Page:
Kim Potter, the former suburban Minneapolis police officer who said she confused her handgun for her Taser when she killed Daunte Wright, will be sentenced in February on two counts of manslaughter, the Associated Press reports. For first-degree manslaughter, prosecutors had to prove Potter caused Wright’s death while recklessly handling a firearm in a way that death or great bodily harm was reasonably foreseeable. The second-degree manslaughter charge required prosecutors to prove Potter caused his death “by her culpable negligence,” meaning that Potter “caused an unreasonable risk and consciously took a chance of causing death or great bodily harm” to Wright. Under Minnesota law, Potter will be sentenced only on the most serious charge of first-degree manslaughter. It carries a maximum penalty of 15 years in prison, but for someone with no criminal history, like Potter, the guidelines range from just more than six years to about 8 1/2 years, with the presumptive sentence being slightly over seven years.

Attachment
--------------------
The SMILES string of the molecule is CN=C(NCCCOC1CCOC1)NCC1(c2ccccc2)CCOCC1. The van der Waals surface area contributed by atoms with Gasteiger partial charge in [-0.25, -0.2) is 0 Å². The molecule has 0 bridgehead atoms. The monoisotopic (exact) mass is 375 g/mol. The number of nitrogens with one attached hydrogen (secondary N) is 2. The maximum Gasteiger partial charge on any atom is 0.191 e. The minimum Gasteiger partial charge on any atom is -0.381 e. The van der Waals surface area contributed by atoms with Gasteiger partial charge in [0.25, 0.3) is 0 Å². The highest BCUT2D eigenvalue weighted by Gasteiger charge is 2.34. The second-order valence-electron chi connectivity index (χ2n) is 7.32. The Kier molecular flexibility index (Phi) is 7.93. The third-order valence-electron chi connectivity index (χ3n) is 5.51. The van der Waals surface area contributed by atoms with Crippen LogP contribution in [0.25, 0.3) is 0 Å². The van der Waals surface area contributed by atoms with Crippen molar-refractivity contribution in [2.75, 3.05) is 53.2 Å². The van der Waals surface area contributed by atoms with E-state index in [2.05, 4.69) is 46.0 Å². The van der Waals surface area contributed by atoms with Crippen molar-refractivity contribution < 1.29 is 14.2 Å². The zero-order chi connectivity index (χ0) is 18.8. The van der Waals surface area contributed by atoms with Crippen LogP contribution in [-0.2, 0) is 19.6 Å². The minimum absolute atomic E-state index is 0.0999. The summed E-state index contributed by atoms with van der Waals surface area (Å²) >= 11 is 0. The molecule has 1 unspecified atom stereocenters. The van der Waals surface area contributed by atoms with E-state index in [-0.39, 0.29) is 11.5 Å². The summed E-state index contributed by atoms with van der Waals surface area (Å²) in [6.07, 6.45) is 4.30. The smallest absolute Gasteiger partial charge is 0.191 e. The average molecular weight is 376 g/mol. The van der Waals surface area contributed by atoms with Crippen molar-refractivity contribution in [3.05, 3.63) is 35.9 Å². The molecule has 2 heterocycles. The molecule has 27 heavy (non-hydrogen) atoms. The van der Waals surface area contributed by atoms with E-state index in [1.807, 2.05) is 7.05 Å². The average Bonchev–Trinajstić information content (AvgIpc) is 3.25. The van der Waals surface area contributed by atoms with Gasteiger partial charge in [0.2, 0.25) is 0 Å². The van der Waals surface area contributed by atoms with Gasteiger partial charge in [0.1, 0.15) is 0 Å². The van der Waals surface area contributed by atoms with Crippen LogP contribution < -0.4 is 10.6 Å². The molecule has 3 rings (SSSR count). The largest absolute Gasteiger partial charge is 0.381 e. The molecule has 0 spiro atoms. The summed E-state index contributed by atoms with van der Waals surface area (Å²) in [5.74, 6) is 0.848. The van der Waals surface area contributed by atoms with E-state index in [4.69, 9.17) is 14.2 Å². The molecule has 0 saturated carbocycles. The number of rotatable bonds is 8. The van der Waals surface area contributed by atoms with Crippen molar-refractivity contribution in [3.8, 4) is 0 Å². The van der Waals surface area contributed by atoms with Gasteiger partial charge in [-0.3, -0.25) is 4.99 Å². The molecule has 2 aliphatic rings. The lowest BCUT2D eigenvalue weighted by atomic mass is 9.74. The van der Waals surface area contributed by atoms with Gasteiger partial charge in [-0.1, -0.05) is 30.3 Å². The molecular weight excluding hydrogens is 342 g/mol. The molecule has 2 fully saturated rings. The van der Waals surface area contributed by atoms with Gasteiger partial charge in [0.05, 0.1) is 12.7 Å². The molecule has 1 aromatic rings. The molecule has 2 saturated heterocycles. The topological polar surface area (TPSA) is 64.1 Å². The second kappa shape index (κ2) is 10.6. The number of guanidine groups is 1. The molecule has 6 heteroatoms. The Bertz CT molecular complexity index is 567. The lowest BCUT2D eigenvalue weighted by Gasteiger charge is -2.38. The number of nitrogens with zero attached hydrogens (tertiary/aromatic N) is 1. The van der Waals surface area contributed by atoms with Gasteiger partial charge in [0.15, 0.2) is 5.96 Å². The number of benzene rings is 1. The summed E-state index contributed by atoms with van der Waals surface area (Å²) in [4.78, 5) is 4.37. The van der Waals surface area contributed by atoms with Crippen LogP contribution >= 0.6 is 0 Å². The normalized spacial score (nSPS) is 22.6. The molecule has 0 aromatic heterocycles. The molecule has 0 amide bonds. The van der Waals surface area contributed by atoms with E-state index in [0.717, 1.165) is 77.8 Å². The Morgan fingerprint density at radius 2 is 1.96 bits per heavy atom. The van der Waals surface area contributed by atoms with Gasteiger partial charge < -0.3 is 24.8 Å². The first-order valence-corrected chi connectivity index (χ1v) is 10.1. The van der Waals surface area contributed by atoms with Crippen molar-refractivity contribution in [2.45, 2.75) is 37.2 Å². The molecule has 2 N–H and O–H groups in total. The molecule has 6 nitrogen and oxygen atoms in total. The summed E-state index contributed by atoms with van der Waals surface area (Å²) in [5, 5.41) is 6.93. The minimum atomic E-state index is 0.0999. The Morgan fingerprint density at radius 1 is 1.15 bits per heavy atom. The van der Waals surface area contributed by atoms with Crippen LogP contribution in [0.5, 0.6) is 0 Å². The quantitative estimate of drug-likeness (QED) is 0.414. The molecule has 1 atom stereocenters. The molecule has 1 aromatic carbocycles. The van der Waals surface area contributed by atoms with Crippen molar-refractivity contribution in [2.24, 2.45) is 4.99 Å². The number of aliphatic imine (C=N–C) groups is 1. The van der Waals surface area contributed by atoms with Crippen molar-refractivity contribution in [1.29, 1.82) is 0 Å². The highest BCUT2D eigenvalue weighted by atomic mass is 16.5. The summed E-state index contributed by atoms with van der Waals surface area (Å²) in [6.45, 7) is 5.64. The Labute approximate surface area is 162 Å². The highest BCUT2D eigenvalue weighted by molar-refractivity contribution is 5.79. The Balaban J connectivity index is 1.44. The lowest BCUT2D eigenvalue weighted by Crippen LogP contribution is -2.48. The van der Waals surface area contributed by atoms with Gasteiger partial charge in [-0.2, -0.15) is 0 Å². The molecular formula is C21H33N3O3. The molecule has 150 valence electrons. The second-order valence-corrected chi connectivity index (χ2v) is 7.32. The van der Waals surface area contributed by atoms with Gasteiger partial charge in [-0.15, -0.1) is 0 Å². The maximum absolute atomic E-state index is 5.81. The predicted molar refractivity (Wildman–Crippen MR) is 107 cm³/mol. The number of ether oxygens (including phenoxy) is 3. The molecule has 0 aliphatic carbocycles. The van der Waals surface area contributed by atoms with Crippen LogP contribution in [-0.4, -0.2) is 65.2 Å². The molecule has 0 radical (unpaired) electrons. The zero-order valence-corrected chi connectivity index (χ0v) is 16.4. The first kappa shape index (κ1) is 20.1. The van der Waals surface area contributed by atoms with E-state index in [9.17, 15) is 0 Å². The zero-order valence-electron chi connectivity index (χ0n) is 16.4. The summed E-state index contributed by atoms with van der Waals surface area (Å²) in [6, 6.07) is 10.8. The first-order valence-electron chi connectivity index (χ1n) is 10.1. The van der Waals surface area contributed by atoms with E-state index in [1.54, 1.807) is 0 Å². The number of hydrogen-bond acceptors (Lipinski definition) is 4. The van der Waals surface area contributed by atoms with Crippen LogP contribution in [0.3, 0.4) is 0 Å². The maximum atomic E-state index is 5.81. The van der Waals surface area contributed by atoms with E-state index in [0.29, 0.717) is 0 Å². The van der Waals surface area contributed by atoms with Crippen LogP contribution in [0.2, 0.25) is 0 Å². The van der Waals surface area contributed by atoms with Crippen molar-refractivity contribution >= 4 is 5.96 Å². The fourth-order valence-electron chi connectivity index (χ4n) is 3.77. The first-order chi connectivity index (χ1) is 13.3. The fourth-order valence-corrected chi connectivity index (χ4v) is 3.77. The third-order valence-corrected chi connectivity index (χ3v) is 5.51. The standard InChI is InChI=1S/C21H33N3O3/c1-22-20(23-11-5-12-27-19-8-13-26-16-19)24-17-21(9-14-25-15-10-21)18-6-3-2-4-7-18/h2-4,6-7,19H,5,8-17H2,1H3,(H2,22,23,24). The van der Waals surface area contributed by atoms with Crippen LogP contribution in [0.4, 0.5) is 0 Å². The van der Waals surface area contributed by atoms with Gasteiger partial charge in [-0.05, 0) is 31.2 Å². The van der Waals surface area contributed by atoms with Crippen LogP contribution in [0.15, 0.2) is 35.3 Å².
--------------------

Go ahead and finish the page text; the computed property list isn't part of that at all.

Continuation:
Prosecutors say aggravating factors include that Potter caused a greater-than-normal danger to the safety of other people when she fired into Wright's car, including danger to her fellow officers, to Wright’s passenger and to the couple whose car was struck by Wright’s after the shooting. Defense attorney Paul Engh said the defense would seek a “dispositional departure” from sentencing guidelines. In arguing that Potter should remain free on bail until she is sentenced, Engh said: “She is amenable to probation. Her remorse and regret for the incident is overwhelming. She’s not a danger to the public whatsoever. She’s made all her court appearances.” Judge Regina Chu was unmoved, and Potter was taken into custody after the verdicts were read. If Potter is sentenced to the presumptive seven years, she would likely serve about four years and nine months behind bars, and the rest on supervised release.